Latest update: January 2nd, 2013
Sadly, the term “Jewish Banking” doesn’t bring the most positive associations to many minds. I have just googled these two words and most of the results pointed to debates for and against various conspiracy theories and anti-Semitic propaganda. There is no need to repeat that drivel here, or even argue with it. However, one wonders if there is anything properly Jewish about the way many Jews handle finance and the economy today. The question is particularly acute regarding the Jews who live in their own land, under their own rule, and without the harsh circumstances of the long exile.
Being a Zionist and a Jewish believer, I feel that the time has come for the People of Israel to start going back to our own culture and values. The economy is not the only aspect of our heritage that has been pushed aside in favour of alien norms, but perhaps it is important enough to serve as a first step toward the goal of cultural revival.
Perhaps the public can now understand how the very un-Jewish ways of managing the world’s financial and economic affairs have created enormous troubles.
About a year ago, a group of Israeli scholars and activists founded an online research project titled “Jewish Banking.” The project’s main focus is Ribit (interest, usury). As we know, the Torah and Jewish Law forbid charging or paying interest on loans. Many Orthodox Israelis also know that Rabbinical courts have formulated a document called Heter Iska, which uses a technical framework of a kosher partnership, and through it allows Israeli banks to charge and pay interest.
Despite the legal and logical problems with the above procedure, the “Jewish Banking” project does not claim that it should be abolished immediately. Instead, the group is working on creating alternative methods that should gradually replace the problematic Heter Iska.
There are several reasons to pursue these alternatives.
One obvious reason: the return of the People of Israel to the Land of Israel should also generate a return to the social and cultural values of Israel. The prohibition against Ribit is only one of several laws that may shape a better society through a Torah approach to the economy. Perhaps today we can see how both extremes—Socialism and unrestrained Capitalism—have failed in providing a better future for our children. The laws of the Torah can help us find the golden social path in our times.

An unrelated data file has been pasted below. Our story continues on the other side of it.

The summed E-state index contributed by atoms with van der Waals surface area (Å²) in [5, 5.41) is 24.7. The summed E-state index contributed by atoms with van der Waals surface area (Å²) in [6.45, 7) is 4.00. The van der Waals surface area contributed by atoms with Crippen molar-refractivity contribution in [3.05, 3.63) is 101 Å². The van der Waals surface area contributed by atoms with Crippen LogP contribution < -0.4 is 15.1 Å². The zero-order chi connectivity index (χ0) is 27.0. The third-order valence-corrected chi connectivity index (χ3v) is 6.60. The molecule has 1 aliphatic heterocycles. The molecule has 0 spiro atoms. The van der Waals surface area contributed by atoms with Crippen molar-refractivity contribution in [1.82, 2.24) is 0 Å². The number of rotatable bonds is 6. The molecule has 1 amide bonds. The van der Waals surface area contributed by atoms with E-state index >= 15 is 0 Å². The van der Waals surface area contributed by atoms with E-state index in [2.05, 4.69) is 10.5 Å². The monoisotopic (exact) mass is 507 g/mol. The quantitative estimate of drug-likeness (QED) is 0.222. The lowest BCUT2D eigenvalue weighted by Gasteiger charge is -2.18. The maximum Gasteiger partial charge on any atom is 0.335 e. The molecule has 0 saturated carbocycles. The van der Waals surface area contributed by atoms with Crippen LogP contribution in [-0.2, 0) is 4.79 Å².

Moreover, the current global economy undermines one of the most important values of both classical Judaism and modern Zionism: Freedom. The Torah actually commands us to remain free humans, committed only to the Master of the Universe. Zionism is our national liberation movement, as stated in Israel’s national anthem: “To be a free People in our Land.” Granted, we may feel that collective liberation has been achieved to a large extent in Israel, but do we really feel personally free in our everyday lives here?
Many Israelis would say: “Yes and no…” It’s true that we don’t feel like a downtrodden minority in our country, but we rarely feel that every one of us is in control of their life. The social protests in the summer of 2011 have shown that even the more comfortable middle classes are not happy with their prospects. When a young Israeli couple thinks about marriage, the first question that comes to mind is the enormous mortgage, or alternatively the wild rental rates that would be needed to house their future family. The soaring cost of living in Israel means that even a family that earns two full salaries can barely survive at a reasonable level. The shaky condition of many pension funds and savings plans only add worries about the future, both ours and our children’s.
Similar phenomena are happening in many other countries, which proves the point: the global system is cracking.
The system which is on the verge of a breakdown (the terms “going off a cliff,” “bursting bubble,” and “recession” are regularly being used to describe the U.S. and other Western economies) is all based on credit, which means debt generated by interest-Ribit.
Take the Ribit out of the global economy and the main motivation for creating gigantic debts would disappear. This is not a theory. It has been proven by hundreds of interest-free banks and credit unions, including Islamic banks, that were largely unharmed by the current global crisis.
Contrary to some popular slogans, Religion does not stand against personal liberty. At least our own heritage and religious law may well liberate us from our current enslavement to the big banks, centralised economies and powerful corporations.
Cleaning Israel from the Ribit can help in building a truly free, prosperous and compassionate society in the Promised Land.
About the Author: Ehud Tokatly is an Israeli writer, editor, translator, media expert, educator, software & Internet developer and entrepreneur. His father's family has lived in Jerusalem for seven generations. His mother escaped from Germany just before the holocaust. Following his military service, he studied theater at Tel Aviv University, and film & television in Harrow College of Higher Education, as well as Judaic studies at the Dvar Yerushalayim Yeshiva, in London. He has written more than 100 screenplays for productions in Israel and abroad. His 1988 children's book "The Lost Children of Tarshish" (with co-writers S. and J. Klitsner) was published in Israel, the US and Russia. In the 1990's, he co-founded MovieStar Systems Ltd. -- a start-up company that developed software tools for the media production industry. In 2002, he published a modern adaptation of Herzl's famous utopia - "Altneuland." He lives in Jerusalem with his wife.
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